In the third of a series of articles on Zimbabwe, BBC News Online reports on the impact of the chaotic land reform programme.
By Carolyn Dempster
Co-existence is the name of the game on Zimbabwe's commercial farms these days.
Black farm workers who stayed on after the invasions and violent eviction of their former white employers are now co-operating with the new settlers to eke out a living, using the seeds and implements abandoned by the white farmers.
Farm workers face an uncertain future
Close to two million farm workers and their families were profoundly affected by the land resettlement programme.
The Farm Community Trust of Zimbabwe says up to 70% of farm workers lost their jobs and a means of income as a direct result.
Many are now increasingly reliant on food aid from the Canadian International Development Agency (CIDA).
Bernard Muyara, an assistant farm manager in Mashonaland West and one farm worker who survived the land invasions, said there was no option but co existence.
"We negotiated (with the settlers) so that the farm labourers could have something to feed their children, so that work could go ahead, so that everyone can survive."
Many farm workers are now reliant on food aid
Mr Muyara says the drought is having an effect on food security, but that the impact of the land invasions and political upheaval on the farms has been far worse.
He says uncertainty about every "next step" plagues his future.
Out of a population of some 4,500 white commercial farmers, only 600 are still actively farming their land, says the Commercial Farmers' Union (CFU).
Of those farmers who have been hounded off their land, only 120 have been paid any compensation.
These are the ones who did not appeal to the courts against the loss of their farms.
The chaotic land resettlement process has meant that more than 10 million hectares of fertile land has been effectively seized by the state and turned over to settlers who range from peasant farmers to urban bureaucrats and members of Zanu-PF's political elite.
This last clique, who travel down in luxury 4-wheel drive vehicles to inspect their newly acquired farms over weekends are known as the "weekend" farmers.
ZIMBABWE'S LAND REFORM
2000: 4,000 whites owned 11m ha of prime land
2000: 1m blacks owned 16m ha, often in drought-prone areas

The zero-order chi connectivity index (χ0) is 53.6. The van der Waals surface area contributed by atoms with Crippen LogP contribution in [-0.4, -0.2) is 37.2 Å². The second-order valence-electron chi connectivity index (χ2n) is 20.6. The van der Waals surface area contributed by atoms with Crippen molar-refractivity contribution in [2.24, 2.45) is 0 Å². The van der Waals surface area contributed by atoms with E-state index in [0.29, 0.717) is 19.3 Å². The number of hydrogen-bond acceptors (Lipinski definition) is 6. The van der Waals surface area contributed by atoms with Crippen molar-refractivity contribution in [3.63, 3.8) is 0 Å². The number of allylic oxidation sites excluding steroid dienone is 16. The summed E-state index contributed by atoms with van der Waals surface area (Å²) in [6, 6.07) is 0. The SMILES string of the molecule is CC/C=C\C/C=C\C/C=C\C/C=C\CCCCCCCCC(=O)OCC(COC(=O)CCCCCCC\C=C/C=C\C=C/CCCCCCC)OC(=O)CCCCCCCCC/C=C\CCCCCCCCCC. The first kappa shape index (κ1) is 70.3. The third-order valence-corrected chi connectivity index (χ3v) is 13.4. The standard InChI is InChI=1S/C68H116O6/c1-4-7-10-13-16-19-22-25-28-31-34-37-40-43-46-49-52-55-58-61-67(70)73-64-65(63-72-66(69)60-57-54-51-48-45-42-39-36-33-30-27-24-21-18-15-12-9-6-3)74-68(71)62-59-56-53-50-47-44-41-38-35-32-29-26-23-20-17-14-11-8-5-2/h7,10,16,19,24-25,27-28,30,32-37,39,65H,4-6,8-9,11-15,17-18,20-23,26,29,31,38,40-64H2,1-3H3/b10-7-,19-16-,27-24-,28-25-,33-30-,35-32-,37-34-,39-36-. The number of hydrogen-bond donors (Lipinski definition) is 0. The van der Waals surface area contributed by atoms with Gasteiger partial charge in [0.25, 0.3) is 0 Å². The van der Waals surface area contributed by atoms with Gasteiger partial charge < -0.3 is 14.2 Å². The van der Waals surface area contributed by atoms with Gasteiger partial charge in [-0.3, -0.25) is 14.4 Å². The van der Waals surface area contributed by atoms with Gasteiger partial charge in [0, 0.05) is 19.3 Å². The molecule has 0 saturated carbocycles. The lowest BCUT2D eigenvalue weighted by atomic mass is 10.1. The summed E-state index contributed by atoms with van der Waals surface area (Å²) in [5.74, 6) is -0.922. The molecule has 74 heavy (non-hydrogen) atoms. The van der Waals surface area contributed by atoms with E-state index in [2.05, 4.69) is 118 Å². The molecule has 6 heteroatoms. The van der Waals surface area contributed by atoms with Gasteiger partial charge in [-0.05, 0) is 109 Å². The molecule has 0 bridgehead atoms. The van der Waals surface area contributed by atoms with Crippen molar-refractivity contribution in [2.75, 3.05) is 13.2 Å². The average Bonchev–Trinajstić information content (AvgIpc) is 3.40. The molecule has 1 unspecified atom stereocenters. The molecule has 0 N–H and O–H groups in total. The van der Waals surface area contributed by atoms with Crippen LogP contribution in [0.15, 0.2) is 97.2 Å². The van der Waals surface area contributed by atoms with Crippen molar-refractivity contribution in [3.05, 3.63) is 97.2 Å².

2000: Land invasions began
2003: 600 white farmers remain
Many of the government's critics say this was the primary purpose of the land reform programme, that land hunger was merely used by President Mugabe as a political ploy to buy patronage and cling to power.
In just one province, Mashonaland East, only half of the vacated farms had been occupied by new settlers by October last year.
In the vast majority of cases, the new settlers do not have the seeds, inputs or expertise to farm the land productively.
And because they do not have tenure or title deeds, they cannot get bank loans or any capital to buy what they need.
Economist John Robertson argues that, as a result of this, hundreds of thousands of small scale farmers have effectively been plunged into a poverty trap by the government.
Even Joseph Made, Zimbabwe's Minister for Lands, Agriculture and Rural Resettlement was forced to admit recently that the land reform programme has been "haphazard".
In recent weeks Mr Made has been making unsuccessful overtures to the Commercial Farmers' Union in a bid to persuade the union's members to give some material help to the new settlers.
Equipment was abandoned by white owners
The outlook for Zimbabwe's once-buoyant agricultural sector is bleak.
The disrupted planting last season, ongoing drought and late rains this year, mean the maize fields could yield at best 700,000 tonnes of maize this season.
National demand stands at about 1.8 million tonnes.
Four years ago, Zimbabwe was a net exporter of maize and a key supplier to the World Food Programme.
Last month the WFP distributed 42,000 tonnes of food aid to 49 districts in a bid to stop Zimbabwe from slipping closer to a famine.
In terms of tobacco, the country has lost its prized place as the world's third largest exporter of prime quality tobacco and this year's crop is expected to be 70 million kg at most, down from 240 million kg in 2000.
The loss to the treasury is close to $280m.
Soya bean production is also down by about two-thirds and the national cattle herd has dropped from 1.2 million to 200,000.
The CFU claims that the minimum time it would take to revive commercial farming is five years, but sceptics believe it is now virtually impossible to turn agriculture around.
Click here to read Carolyn Dempster's earlier reports from Zimbabwe